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The Prayers of Agnes Sparrow
by Joyce Magnin


Overview - 2010 Carol Awards Finalist

No longer able or willing to leave her home, the unusual Agnes Sparrow has committed herself to a life of prayer - prayer that has resulted in numerous miracles, both large and garden variety, including a prize-winning pumpkin.
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More About The Prayers of Agnes Sparrow by Joyce Magnin
 
 
 
Overview
2010 Carol Awards Finalist

No longer able or willing to leave her home, the unusual Agnes Sparrow has committed herself to a life of prayer - prayer that has resulted in numerous miracles, both large and garden variety, including a prize-winning pumpkin.

The rural residents of Bright's Pond, a quirky Pennsylvania town, are so enamored with Agnes they plan to erect a sign in her honor on the interstate. Agnes wants no part of it and sends her sister to fight city hall. Their petitions are shot down and the sign plans press forward.

But when a stranger comes to call asking for his miracle, Bright's Pond is turned on its head and Agnes' feet of clay are exposed, forcing the town to its knees.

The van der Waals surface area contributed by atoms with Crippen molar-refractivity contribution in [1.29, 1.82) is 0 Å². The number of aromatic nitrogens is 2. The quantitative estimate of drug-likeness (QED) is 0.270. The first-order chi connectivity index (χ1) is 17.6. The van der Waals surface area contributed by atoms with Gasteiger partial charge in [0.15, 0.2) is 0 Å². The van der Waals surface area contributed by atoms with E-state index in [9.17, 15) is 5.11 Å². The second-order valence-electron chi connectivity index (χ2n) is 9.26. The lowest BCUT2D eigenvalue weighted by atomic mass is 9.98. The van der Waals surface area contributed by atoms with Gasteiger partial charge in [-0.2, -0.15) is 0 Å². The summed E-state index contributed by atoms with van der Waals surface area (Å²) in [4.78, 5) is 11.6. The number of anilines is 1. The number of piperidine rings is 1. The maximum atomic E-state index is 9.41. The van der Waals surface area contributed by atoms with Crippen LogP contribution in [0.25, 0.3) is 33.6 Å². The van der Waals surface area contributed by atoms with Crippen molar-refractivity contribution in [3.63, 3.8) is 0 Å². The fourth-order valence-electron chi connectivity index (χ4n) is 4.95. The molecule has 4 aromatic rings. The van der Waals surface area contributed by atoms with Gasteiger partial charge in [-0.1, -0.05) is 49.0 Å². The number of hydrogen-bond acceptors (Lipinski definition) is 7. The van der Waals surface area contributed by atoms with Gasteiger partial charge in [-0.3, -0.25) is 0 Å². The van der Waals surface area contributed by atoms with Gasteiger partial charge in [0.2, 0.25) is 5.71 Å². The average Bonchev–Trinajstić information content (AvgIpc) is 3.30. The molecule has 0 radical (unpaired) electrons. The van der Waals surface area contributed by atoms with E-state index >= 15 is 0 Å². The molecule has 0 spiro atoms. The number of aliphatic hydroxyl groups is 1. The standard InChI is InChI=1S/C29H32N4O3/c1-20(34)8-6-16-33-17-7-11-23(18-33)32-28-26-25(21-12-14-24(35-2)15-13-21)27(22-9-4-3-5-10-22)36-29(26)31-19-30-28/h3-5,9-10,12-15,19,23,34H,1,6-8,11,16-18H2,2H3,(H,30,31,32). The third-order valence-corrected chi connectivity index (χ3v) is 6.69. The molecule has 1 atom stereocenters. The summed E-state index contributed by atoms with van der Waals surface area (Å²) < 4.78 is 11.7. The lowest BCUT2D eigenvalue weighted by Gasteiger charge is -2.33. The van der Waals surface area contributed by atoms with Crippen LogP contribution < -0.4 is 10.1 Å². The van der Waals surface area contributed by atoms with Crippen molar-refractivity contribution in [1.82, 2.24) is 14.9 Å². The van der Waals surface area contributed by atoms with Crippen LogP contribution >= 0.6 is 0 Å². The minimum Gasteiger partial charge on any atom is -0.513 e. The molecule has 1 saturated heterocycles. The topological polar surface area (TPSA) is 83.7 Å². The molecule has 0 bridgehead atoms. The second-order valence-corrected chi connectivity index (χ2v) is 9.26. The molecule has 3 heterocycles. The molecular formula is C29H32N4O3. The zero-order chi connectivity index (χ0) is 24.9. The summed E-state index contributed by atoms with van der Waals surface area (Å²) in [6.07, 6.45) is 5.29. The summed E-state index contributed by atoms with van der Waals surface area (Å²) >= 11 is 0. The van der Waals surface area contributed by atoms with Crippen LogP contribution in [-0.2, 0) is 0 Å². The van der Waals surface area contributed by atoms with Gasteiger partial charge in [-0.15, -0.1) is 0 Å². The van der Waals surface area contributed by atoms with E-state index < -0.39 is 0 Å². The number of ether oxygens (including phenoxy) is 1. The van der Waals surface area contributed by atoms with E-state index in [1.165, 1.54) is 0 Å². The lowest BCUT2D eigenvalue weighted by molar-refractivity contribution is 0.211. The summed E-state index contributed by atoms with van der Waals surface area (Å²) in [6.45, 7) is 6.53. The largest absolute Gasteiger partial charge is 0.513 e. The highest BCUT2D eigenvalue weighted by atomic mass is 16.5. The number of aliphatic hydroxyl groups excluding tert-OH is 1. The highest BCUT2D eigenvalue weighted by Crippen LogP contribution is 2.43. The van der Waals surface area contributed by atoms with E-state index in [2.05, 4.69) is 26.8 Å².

Details
  • ISBN-13: 9781426701641
  • ISBN-10: 1426701640
  • Publisher: Abingdon Press
  • Publish Date: August 2009
  • Page Count: 398
  • Dimensions: 8.4 x 5.4 x 1 inches
  • Shipping Weight: 1 pounds

Series: Novel of Bright's Pond #1

Related Categories

Books > Fiction > Christian - General

 
Publishers Weekly Reviews

Publishers Weekly® Reviews

  • Reviewed in: Publishers Weekly, page 36.
  • Review Date: 2009-07-06
  • Reviewer: Staff

Quirk abounds in this tale of two sisters, Agnes and Griselda Sparrow. The titular Agnes forswears leaving home when she tips the scale at 600 pounds, and stays put and prays. When what seem to be miracles—healings from serious illnesses—occur, the residents of the small Pennsylvania town of Bright’s Pond naturally attribute them to Agnes. Agnes’s putative power attracts a stranger in need of an unstated miracle, and the plot thickens from there. To pull off such a quirky novel, the characters need to be vividly etched, the writing consistently clever and the plotting persuasive on its own terms. Magnin partly succeeds: she meets the clever quotient, but on the whole the book is uneven. Some of the explanations that account for characters’ decisions aren’t persuasive; some dark plot twists threaten to overwhelm the quirkiness; and the pacing of the first half of the book is slow. Still, Magnin will please those who like their faith fiction with a twist, even if not everything served at the town’s Full Moon Cafe can be swallowed. (Sept.)

 
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